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Published on Friday, 09 August 2013

4 stars

Bedlam Theatre (venue website)
2-24 Aug, 9:00pm-10:00pm
Reviewed by Richard Stamp

 Parents or guardians should consider the content of this show if children are attending.

This loveably eccentric new play from last year’s Fringe darlings, DugOut Theatre, blends together the comic, the tragic and the somewhat absurd. Its shamelessly intelligent plot sees a young theatre columnist, Danny, arrive to interview an up-and-coming film director – only to discover that man himself has slightly different ideas. Along the way, Danny rekindles an old romance, visits a far-off island, and even takes on the Bard – but there’s a hint of darkness to his story too, which never quite fades away.

A lot of Fade’s fun derives from its unexpected swerves: the moments when the action pauses, the lights flick up, and the actors do something entirely unexpected instead.  I don’t want to spoil too many surprises, but you will be meeting the voice of Danny’s subconscious – personified (obviously) as a cross between a surf dude and Captain Jack Sparrow.  More laughs are provided by a shambling roadie, who thinks he’s cool but quite simply isn’t; and occasional outbreaks of on-stage music further add to the chaotically upbeat mood.

But it’s to DugOut’s great credit that, among all these comic interludes, they manage to keep their grip on a deeply serious plot.  We learn soon enough that Danny has secret vulnerabilities – a fact that’s reinforced by a tenderly nervous monologue about lost love, one of many spotlit moments from the note-perfect Will Barwick.  As the evening wears on, big-hearted Danny suffers a series of minor agonies, before he finally retreats into a medicated haze and his own fantasy world.  And what does a theatre columnist fantasise about?  Nothing less than rewriting Hamlet.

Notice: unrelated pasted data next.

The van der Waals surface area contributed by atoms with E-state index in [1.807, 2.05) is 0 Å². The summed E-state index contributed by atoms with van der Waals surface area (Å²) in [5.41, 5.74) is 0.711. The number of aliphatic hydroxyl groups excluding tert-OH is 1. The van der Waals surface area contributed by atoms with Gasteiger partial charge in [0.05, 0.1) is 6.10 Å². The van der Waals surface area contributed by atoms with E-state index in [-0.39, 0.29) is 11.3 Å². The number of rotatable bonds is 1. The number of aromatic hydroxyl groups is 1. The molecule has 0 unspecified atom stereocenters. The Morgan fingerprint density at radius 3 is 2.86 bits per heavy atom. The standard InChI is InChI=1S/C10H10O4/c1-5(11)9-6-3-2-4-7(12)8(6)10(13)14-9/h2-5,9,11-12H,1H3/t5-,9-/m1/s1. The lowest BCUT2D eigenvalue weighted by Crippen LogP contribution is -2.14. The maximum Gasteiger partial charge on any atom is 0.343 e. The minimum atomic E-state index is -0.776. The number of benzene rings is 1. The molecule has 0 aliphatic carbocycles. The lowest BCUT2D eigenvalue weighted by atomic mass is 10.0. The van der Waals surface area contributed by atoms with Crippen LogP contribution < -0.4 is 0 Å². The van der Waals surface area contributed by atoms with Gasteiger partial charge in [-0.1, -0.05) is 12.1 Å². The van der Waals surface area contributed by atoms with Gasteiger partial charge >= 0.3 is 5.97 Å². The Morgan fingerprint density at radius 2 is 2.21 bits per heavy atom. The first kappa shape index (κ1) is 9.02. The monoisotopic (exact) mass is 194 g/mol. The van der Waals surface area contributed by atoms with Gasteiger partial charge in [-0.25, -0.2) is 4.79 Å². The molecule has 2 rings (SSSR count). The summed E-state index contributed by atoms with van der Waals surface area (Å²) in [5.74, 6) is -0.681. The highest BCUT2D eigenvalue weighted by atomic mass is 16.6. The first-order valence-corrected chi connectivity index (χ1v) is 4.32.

We hope, of course, that he’ll conquer his demons, and find it within himself to change his own narrative too.  But is that why Danny is really here?  There’s a delicate thread of mystery sewn through the whole plot, and the answer to the riddle proves both satisfying and gut-wrenching.  The last thirty seconds, however, are simply unpleasant, and oddly at variance with the show’s prevailing tone.  It’s an ending that’s shocking rather than thought-provoking; it overpowered the good work that had gone before, and I wished they’d found a bit more finesse to round out such a well-balanced play.

Because this is a warm, open, engaging show, and that final shuddering image isn’t the one I want to take away.  I want to remember the moments when anything seemed possible: when Danny dared to change what had been written, to take a story that ends in death and despair and decide that, in his hands, it would all turn out OK.  I laughed at Fade – laughed a great deal – but it gave me something to believe in too.  Let’s trust that it’s possible to change our fate; let’s all rewrite Hamlet.

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